IMG_3986

chilled cherry soup

We are in the middle of summer and today is projected to be another hot summer day.  As I am considering what to prepare for the week ahead, I had to reflect back to one of the best tasting chilled soups I have ever ordered in a restaurant.

Last month, we were in Charlevoix Michigan and visited Stafford’s Weathervane Restaurant. Besides being a classic landmark, as the restaurant began as a grist mill, the view of the Pine River Channel is simply lovely.  The channel allows for many different types of vessels to pass through from Lake Charlevoix to Lake Michigan.  This waterway is always busy, and so much fun to dine either inside or out and watch the boat traffic.

Seated on the deck outside for our lunch, I ordered the chilled cherry soup.  The soup was a blend of sour and sweet cherries, yogurt, rum and brandy.  Perhaps it was the rum and brandy that gave the soup its’ amazing flavor. I am smiling now.

So, I have been searching my cookbooks and recipes online for one recipe that will match what I tasted that day.  So far, I have found many recipes which include directions for cooking the cherries on the stovetop, and adding a variety of ingredients.  Some include lemon juice, lime juice, buttermilk, sour cream, cream, yogurt, and even white wine.  So, I think I am going to have to experiment on my own and find that perfect blend.

All I know is cherry season is here in Michigan, and this should be a fun experiment.  Let me know if you have a great recipe for cherry soup.  By the way, the baked Brie was also excellent if you happen to visit the Weathervane.

IMG_360642c0f1d42972eb14b96086552a80a83d84a3ba858ec3a9e9ce

A trip to the Vineyard

Last week we visited Northern Michigan and took a trip to the Ciccone Vineyard.  The vineyard is owned by Madonna’s father.  Yes, the one and only Madonna.  The vineyard was planted in 1996, and is situated on the Leelanau Peninsula. Suttons Bay is about 15 miles from Traverse City.  Ciccone has 14 acres of grape vineyards, and produces award-winning estate wines.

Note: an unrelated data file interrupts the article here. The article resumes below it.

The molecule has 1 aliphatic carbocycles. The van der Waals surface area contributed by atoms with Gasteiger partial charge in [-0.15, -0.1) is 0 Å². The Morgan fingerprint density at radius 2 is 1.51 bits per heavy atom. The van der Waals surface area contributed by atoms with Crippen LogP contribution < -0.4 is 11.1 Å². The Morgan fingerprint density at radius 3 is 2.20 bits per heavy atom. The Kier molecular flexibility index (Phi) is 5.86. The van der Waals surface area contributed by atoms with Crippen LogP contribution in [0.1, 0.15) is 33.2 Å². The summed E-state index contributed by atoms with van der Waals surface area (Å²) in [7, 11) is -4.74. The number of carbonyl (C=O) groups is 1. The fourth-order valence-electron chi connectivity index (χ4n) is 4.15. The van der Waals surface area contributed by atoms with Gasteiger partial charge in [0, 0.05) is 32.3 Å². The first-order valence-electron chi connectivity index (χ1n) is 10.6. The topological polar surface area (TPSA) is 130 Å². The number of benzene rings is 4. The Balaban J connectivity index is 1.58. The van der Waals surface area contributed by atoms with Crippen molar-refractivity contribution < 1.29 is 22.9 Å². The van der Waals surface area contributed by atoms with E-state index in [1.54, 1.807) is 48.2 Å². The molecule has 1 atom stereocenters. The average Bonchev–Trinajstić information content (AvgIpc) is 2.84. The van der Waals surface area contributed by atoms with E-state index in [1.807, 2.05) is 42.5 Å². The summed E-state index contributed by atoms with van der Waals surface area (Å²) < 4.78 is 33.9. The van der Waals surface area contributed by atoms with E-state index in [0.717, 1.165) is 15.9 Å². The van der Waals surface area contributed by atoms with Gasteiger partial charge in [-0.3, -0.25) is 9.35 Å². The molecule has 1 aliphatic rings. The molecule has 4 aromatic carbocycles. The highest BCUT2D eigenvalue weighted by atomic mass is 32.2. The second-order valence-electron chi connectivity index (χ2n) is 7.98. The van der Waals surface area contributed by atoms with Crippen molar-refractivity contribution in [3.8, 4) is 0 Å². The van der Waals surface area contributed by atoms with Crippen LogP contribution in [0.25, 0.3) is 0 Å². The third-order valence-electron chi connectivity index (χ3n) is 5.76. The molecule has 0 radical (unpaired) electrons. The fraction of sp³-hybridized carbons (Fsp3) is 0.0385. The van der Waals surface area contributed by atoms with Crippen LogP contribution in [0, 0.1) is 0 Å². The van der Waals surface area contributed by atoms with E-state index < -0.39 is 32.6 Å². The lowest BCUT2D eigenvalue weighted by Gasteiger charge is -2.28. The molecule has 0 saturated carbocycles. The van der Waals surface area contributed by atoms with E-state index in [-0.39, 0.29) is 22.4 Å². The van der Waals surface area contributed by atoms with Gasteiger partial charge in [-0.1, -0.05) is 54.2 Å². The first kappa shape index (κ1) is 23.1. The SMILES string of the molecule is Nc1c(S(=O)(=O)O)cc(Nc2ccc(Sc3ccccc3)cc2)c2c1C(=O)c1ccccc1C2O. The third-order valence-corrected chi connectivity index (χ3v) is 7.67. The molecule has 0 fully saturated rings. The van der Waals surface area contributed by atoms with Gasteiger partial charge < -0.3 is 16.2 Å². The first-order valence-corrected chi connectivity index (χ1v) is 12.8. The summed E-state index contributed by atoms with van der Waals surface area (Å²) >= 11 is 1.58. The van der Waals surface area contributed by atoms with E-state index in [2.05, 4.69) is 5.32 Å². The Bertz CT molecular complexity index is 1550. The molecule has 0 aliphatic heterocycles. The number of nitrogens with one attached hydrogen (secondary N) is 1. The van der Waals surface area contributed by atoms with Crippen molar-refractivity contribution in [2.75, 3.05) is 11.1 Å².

Michigan is an ideal location for the production of grapes.  With Lake Michigan to the west, and the West Grand Traverse Bay to the east, the moderate climate is perfect for growing fruit.  The hills on the peninsula allow for the cool breezes to circulate over the land. According to their website, they note that the lake effect delays the blossoms to appear on the vines, as well as the first frost from damaging the blossoms.  The vineyard is planted with 14 acres of vines.

They offer wine tastings for five dollars which includes the glass, which can be brought back for the lifetime of the glass.  There is also a restored turn of the century barn which adds to the beautiful vista for many scheduled events.

Ciccone offers both red and white wines, along with some specialty wines.  We purchased Eve 2014.  Ciccone “Eve” is a nice fruit wine made with Michigan Apples (60% Northern Spy, 20% Ida Red, 20% Golden Delicious). I was told that it is a little more light-bodied than 2013, and the alcohol content is slightly lower to balance it out. I am looking forward to serving it this fall with a cheese plate.

Although there was no sign of Madonna, we had a wonderful visit.